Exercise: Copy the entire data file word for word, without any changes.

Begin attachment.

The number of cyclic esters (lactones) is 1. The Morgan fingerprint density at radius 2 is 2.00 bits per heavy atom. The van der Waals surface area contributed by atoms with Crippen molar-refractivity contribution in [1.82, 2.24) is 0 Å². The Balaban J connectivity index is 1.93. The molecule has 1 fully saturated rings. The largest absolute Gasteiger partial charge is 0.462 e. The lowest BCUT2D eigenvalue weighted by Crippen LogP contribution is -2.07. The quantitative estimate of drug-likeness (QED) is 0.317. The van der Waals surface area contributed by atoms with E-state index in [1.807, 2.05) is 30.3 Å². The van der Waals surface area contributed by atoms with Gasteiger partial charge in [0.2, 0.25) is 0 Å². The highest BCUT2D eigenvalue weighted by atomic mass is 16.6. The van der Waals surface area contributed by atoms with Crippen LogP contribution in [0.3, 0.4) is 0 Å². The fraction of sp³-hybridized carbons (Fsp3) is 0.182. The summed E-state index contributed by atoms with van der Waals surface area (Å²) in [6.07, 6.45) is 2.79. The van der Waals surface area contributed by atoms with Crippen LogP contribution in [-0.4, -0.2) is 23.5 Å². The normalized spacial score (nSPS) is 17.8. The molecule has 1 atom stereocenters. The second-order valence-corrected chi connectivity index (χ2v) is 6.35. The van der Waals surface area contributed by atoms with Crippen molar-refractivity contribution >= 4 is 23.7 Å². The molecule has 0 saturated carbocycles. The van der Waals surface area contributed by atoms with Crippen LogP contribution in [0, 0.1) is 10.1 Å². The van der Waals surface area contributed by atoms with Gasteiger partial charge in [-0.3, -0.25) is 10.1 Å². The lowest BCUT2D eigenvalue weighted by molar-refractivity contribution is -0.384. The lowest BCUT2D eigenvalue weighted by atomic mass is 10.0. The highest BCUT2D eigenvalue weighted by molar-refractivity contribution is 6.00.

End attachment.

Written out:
The number of cyclic esters (lactones) is 1. The Morgan fingerprint density at radius 2 is 2.00 bits per heavy atom. The van der Waals surface area contributed by atoms with Crippen molar-refractivity contribution in [1.82, 2.24) is 0 Å². The Balaban J connectivity index is 1.93. The molecule has 1 fully saturated rings. The largest absolute Gasteiger partial charge is 0.462 e. The lowest BCUT2D eigenvalue weighted by Crippen LogP contribution is -2.07. The quantitative estimate of drug-likeness (QED) is 0.317. The van der Waals surface area contributed by atoms with E-state index in [1.807, 2.05) is 30.3 Å². The van der Waals surface area contributed by atoms with Gasteiger partial charge in [0.2, 0.25) is 0 Å². The highest BCUT2D eigenvalue weighted by atomic mass is 16.6. The van der Waals surface area contributed by atoms with Crippen LogP contribution in [0.3, 0.4) is 0 Å². The fraction of sp³-hybridized carbons (Fsp3) is 0.182. The summed E-state index contributed by atoms with van der Waals surface area (Å²) in [6.07, 6.45) is 2.79. The van der Waals surface area contributed by atoms with Crippen LogP contribution in [-0.4, -0.2) is 23.5 Å². The normalized spacial score (nSPS) is 17.8. The molecule has 1 atom stereocenters. The second-order valence-corrected chi connectivity index (χ2v) is 6.35. The van der Waals surface area contributed by atoms with Crippen molar-refractivity contribution >= 4 is 23.7 Å². The molecule has 0 saturated carbocycles. The van der Waals surface area contributed by atoms with Crippen LogP contribution in [0, 0.1) is 10.1 Å². The van der Waals surface area contributed by atoms with Gasteiger partial charge in [-0.3, -0.25) is 10.1 Å². The lowest BCUT2D eigenvalue weighted by molar-refractivity contribution is -0.384. The lowest BCUT2D eigenvalue weighted by atomic mass is 10.0. The highest BCUT2D eigenvalue weighted by molar-refractivity contribution is 6.00.